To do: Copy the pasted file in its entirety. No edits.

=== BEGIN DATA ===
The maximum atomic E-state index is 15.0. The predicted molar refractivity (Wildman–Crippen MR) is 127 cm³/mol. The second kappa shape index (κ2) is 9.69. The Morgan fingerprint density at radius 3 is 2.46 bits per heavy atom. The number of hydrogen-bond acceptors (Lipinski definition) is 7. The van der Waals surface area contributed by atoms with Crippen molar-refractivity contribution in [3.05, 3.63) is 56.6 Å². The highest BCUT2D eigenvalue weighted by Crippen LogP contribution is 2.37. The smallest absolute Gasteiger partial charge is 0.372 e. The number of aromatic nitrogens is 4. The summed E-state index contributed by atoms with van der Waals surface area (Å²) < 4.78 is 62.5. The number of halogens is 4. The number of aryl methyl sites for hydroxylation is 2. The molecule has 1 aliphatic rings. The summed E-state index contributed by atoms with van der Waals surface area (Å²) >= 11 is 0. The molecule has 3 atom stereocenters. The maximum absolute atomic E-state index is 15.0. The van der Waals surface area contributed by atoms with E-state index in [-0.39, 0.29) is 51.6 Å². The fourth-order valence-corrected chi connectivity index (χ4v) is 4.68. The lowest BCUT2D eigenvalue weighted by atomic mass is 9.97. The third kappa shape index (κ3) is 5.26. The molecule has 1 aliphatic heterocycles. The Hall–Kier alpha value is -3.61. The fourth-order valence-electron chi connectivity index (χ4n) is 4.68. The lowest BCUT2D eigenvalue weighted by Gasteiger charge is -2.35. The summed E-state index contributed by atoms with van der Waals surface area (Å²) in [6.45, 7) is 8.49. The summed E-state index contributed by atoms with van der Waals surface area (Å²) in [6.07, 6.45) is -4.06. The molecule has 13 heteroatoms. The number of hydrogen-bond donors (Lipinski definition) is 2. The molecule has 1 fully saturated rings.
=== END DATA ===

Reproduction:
The maximum atomic E-state index is 15.0. The predicted molar refractivity (Wildman–Crippen MR) is 127 cm³/mol. The second kappa shape index (κ2) is 9.69. The Morgan fingerprint density at radius 3 is 2.46 bits per heavy atom. The number of hydrogen-bond acceptors (Lipinski definition) is 7. The van der Waals surface area contributed by atoms with Crippen molar-refractivity contribution in [3.05, 3.63) is 56.6 Å². The highest BCUT2D eigenvalue weighted by Crippen LogP contribution is 2.37. The smallest absolute Gasteiger partial charge is 0.372 e. The number of aromatic nitrogens is 4. The summed E-state index contributed by atoms with van der Waals surface area (Å²) < 4.78 is 62.5. The number of halogens is 4. The number of aryl methyl sites for hydroxylation is 2. The molecule has 1 aliphatic rings. The summed E-state index contributed by atoms with van der Waals surface area (Å²) >= 11 is 0. The molecule has 3 atom stereocenters. The maximum absolute atomic E-state index is 15.0. The van der Waals surface area contributed by atoms with E-state index in [-0.39, 0.29) is 51.6 Å². The fourth-order valence-corrected chi connectivity index (χ4v) is 4.68. The lowest BCUT2D eigenvalue weighted by atomic mass is 9.97. The third kappa shape index (κ3) is 5.26. The molecule has 1 aliphatic heterocycles. The Hall–Kier alpha value is -3.61. The fourth-order valence-electron chi connectivity index (χ4n) is 4.68. The lowest BCUT2D eigenvalue weighted by Gasteiger charge is -2.35. The summed E-state index contributed by atoms with van der Waals surface area (Å²) in [6.45, 7) is 8.49. The summed E-state index contributed by atoms with van der Waals surface area (Å²) in [6.07, 6.45) is -4.06. The molecule has 13 heteroatoms. The number of hydrogen-bond donors (Lipinski definition) is 2. The molecule has 1 fully saturated rings.